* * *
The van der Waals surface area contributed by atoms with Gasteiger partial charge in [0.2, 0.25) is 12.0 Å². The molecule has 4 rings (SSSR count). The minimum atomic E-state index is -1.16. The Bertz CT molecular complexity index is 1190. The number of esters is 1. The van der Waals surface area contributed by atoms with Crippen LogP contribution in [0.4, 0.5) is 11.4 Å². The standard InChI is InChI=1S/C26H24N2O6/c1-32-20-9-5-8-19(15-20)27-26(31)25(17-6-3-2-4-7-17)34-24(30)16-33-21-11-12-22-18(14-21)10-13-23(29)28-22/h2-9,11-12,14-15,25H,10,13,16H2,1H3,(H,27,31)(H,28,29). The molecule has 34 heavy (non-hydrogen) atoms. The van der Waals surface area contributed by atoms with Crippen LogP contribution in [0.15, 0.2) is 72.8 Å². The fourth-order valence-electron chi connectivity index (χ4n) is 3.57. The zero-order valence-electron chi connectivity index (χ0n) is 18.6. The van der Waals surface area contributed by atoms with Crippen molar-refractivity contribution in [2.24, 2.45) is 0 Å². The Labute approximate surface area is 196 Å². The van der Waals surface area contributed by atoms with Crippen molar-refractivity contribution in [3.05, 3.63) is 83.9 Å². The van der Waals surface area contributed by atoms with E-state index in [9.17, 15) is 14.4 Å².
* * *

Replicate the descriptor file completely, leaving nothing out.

The van der Waals surface area contributed by atoms with Gasteiger partial charge in [0.2, 0.25) is 12.0 Å². The molecule has 4 rings (SSSR count). The minimum atomic E-state index is -1.16. The Bertz CT molecular complexity index is 1190. The number of esters is 1. The van der Waals surface area contributed by atoms with Crippen LogP contribution in [0.4, 0.5) is 11.4 Å². The standard InChI is InChI=1S/C26H24N2O6/c1-32-20-9-5-8-19(15-20)27-26(31)25(17-6-3-2-4-7-17)34-24(30)16-33-21-11-12-22-18(14-21)10-13-23(29)28-22/h2-9,11-12,14-15,25H,10,13,16H2,1H3,(H,27,31)(H,28,29). The molecule has 34 heavy (non-hydrogen) atoms. The van der Waals surface area contributed by atoms with Crippen LogP contribution in [0.15, 0.2) is 72.8 Å². The fourth-order valence-electron chi connectivity index (χ4n) is 3.57. The zero-order valence-electron chi connectivity index (χ0n) is 18.6. The van der Waals surface area contributed by atoms with Crippen molar-refractivity contribution in [2.24, 2.45) is 0 Å². The Labute approximate surface area is 196 Å². The van der Waals surface area contributed by atoms with Crippen molar-refractivity contribution in [3.05, 3.63) is 83.9 Å². The van der Waals surface area contributed by atoms with E-state index in [9.17, 15) is 14.4 Å².